Wednesday, February 1, 2012

New Definition Will Affect Services for Thousands

From The Atlantic's Laura McKenna is a former political science professor who writes regularly at Apt. 11D

This isn't just an academic debate: By rewriting autism's definition, the American Psychiatric Association will affect services for thousands.
Everyone, now, has something to say about autism. While TV shows, such as Touch, portray autistic children as possessing superhuman powers, the American Psychiatric Association (APA) is busy revising its definition of the disorder to focus on only the most affected individuals. Under their new revision of the Diagnostic and Statistical Manual of Mental Disorders (DMS), the tome that describes and codes psychiatric issues ranging from autism to substance abuse to schizophrenia, people with higher functioning autism, sometimes called PDD or Aspergers or simply high functioning autism, could lose the autistic label.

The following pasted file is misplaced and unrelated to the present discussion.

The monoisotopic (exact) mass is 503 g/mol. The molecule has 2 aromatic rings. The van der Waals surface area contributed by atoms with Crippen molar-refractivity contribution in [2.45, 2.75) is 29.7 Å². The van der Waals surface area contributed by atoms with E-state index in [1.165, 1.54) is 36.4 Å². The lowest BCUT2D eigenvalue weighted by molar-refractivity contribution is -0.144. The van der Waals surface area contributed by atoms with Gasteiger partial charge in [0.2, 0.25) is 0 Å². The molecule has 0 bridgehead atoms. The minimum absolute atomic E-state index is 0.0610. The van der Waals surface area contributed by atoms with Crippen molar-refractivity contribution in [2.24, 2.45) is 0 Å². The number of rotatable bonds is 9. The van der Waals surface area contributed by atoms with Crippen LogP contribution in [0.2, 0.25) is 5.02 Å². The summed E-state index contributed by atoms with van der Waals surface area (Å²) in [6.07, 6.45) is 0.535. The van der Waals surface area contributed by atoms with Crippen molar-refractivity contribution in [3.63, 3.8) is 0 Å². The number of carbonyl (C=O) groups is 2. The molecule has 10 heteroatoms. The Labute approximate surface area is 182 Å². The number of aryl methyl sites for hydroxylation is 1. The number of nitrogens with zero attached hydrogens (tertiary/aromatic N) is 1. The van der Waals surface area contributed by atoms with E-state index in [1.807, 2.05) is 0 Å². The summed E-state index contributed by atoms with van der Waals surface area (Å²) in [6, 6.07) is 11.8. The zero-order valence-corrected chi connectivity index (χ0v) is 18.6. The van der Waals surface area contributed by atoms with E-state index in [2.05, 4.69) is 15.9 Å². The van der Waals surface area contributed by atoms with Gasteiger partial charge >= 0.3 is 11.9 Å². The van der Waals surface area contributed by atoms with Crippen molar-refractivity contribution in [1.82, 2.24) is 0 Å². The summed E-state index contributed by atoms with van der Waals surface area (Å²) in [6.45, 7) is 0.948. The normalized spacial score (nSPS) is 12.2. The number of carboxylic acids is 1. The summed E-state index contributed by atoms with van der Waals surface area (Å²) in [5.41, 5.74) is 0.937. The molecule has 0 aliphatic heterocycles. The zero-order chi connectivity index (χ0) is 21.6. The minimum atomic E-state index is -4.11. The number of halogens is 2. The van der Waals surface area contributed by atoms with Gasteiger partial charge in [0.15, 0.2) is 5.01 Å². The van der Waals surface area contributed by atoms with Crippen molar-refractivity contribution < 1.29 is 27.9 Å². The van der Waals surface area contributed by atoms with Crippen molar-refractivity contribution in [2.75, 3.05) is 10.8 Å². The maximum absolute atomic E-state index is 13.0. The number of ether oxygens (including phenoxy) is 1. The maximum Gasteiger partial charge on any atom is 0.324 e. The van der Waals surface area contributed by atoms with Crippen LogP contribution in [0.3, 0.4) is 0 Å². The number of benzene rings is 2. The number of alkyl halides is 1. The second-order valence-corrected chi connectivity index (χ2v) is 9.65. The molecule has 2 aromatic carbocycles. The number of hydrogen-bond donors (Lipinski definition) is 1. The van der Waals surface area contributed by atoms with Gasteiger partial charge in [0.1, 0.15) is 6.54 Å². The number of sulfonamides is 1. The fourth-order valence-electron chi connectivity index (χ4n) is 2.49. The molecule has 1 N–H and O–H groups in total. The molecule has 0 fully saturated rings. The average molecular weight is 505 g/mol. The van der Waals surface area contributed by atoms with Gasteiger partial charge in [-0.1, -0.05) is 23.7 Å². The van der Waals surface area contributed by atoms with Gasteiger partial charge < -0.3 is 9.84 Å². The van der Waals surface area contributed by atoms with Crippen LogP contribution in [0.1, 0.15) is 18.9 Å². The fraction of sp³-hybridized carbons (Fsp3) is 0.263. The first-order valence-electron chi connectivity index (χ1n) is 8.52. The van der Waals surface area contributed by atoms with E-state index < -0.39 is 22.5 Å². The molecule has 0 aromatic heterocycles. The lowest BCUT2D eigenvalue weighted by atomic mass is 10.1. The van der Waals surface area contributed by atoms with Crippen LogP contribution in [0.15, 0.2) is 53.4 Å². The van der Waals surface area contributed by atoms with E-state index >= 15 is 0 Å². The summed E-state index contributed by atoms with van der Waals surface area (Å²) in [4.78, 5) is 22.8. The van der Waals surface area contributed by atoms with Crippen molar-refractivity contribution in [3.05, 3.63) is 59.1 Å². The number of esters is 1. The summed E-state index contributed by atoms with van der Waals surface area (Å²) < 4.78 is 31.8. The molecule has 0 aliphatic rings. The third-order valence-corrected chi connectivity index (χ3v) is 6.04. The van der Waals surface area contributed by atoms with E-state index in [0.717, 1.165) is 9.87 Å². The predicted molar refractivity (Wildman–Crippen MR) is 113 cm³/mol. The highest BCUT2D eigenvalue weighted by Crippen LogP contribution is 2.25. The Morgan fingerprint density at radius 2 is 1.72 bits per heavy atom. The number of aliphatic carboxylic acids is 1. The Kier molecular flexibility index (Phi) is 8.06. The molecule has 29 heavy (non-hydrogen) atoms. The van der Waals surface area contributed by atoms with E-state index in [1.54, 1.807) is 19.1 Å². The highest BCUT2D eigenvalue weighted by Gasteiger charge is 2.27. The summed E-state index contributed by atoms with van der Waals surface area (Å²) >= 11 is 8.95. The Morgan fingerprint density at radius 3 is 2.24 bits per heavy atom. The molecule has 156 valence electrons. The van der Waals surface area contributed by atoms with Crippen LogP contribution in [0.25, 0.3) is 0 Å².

The new DSM V definition, which reads like a Dim Sum menu of dysfunction, states that an autistic person must have three deficits in social communication, show two out of four patterns of repetitive behavior, and begin to display deficits in childhood.

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